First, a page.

He declared that “it is a sin to lie to a man of God, a sin punishable by being struck down by God.”
At this point, I was scared. Looking back, I wish I had the habit I have now to fact check everything that seemed far off. Despite the fact I had been in church all my life and had been an A* fast track student in religious studies, I was not, and am still not that well versed on the scriptures in the bible probably due to the various ways the scripture has been weaponised in the past. And whether this was a calculated move or not, it was at this point I felt completely helpless.
He asked if I had fornicated and said that he’d been seeing me having intercourse with a grown man, he had visions of me having sex in my sleep and being attacked by demons. This meant he needed to pray with me on my own and in secret, because he didn’t want to alert the person who was sending these things to me to our prayers. I can’t remember what I did after that, but from that point on I was reluctant to pray with him via our weekly group prayers, which caused backlash and tension with my parents. I would find reasons to skip church by attending my sisters church first thing in the morning and missing our evening services. Sometime after my 15th birthday, I was raped.
This is not to say that this pastor cursed me to ensure that would happen. It’s the aftermath of this incident that has made me extremely weary of the words that any person in a position of power places into the hearts of those around them.
Although there had been a considerable gap between the attempts of grooming implemented by this “man of God” and the sexual assault, the only thing that kept repeating itself in my head had been that this was my fault. That because I didn’t pray with pastor, everything that had happened had been my fault. I’d been so consumed by guilt that I didn’t even consider the abuse to be rape up until I was in university and begun to unlearn all the things I had believed surrounding sex and consent. A lesson that cost me my sanity quite literally as well as my faith, and sadly I was not the only one. There had been another girl in her late teens who he pressurised into awful acts that lead to her being institutionalised (thankfully he was deported shortly after).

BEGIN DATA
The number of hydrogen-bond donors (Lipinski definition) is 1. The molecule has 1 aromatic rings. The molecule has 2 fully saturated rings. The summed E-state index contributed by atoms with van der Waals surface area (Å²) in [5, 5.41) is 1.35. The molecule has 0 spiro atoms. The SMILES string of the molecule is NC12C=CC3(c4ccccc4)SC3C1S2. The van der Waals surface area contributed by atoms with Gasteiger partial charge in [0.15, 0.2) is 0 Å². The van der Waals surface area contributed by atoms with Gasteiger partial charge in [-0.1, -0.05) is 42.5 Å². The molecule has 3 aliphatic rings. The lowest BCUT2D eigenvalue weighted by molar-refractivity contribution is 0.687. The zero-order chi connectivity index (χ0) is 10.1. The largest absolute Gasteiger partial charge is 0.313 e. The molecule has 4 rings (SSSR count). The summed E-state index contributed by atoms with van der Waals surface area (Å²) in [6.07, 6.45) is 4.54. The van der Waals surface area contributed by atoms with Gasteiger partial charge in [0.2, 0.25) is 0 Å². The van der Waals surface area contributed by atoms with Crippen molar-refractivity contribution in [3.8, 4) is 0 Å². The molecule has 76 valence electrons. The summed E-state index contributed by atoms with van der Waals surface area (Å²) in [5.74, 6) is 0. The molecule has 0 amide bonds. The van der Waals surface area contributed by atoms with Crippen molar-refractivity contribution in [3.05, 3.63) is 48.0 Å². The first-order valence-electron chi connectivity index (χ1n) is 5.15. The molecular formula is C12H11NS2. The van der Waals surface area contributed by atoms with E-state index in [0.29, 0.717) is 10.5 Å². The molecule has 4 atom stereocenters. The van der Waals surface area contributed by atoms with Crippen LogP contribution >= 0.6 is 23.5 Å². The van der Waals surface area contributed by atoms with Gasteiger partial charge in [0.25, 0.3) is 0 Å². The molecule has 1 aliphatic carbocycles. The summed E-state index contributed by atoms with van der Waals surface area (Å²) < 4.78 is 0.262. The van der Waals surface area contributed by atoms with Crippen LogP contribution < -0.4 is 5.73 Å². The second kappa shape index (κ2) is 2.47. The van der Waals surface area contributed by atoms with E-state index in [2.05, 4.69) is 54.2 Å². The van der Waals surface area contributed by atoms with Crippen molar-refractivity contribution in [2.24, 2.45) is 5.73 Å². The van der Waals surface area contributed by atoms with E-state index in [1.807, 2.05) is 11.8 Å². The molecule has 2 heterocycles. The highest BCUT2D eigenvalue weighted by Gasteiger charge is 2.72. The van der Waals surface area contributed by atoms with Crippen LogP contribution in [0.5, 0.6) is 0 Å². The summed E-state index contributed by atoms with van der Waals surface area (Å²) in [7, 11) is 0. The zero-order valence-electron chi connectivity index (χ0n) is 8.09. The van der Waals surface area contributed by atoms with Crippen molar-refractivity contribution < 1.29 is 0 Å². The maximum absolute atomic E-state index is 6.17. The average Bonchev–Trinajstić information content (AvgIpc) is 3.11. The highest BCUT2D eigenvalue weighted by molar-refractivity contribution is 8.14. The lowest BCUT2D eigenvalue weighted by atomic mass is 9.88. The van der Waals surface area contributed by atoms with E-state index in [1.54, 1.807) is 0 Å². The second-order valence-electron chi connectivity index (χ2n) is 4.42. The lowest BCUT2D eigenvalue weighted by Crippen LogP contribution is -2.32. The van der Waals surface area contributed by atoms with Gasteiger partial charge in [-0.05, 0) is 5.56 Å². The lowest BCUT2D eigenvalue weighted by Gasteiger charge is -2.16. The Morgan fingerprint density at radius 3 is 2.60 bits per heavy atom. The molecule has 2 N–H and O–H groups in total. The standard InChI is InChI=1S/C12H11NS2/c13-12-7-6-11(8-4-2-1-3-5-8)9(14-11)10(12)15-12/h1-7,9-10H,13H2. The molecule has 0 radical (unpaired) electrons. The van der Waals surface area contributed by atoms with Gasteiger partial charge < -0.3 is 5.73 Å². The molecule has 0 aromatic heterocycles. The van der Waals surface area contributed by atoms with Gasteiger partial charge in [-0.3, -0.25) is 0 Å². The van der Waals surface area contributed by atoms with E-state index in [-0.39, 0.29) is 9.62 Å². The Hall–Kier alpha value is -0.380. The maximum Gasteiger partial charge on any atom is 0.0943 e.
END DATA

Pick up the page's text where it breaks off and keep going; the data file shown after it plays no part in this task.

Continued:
As I write this, I realise I’ve spent a lot of time explaining my faults and the parts where my “bad behaviour” contributed to this man’s interest in me, and that’s the problem. Spiritual leaders have a stand point which many fail to challenge, the fact they rest their actions in Godliness is something that allows them to tap into the most vulnerable parts of your psyche to ensure you do not trust anything, whether it is yourself, or your understanding of the scripture, nor your parents who are placed on this earth, by God to protect you. It’s this immense responsibility and power that I have not been able to entrust into another man or woman of God ever since as he was not the last spiritual leader to manipulate, and attempt to indoctrinate me.
I think a major problem within churches is this misinterpretation of scriptures which ask us to be accountable for one another, as some warp that into a God-given-right to judge and condemn everyone, especially young women. Our sexuality and femininity is attacked quite early on by church members and church leaders, especially when the lines between religion and culture blurs. The scripture is used as a tool to silence those who develop breasts or “curves” at an earlier age. We cannot challenge elders because of a tired system of Filial piety, and so, the abuse that goes on within spiritual context are constantly swept under the rug. Thankfully with hashtags like #ChurchToo, we are able to shine a light on the abuse of power some have been free to inflict for far too long and bring a sense of security, as God intended into the space of the church.
Romans 8: 1-2, 35-38
Written by Nunya Gemegah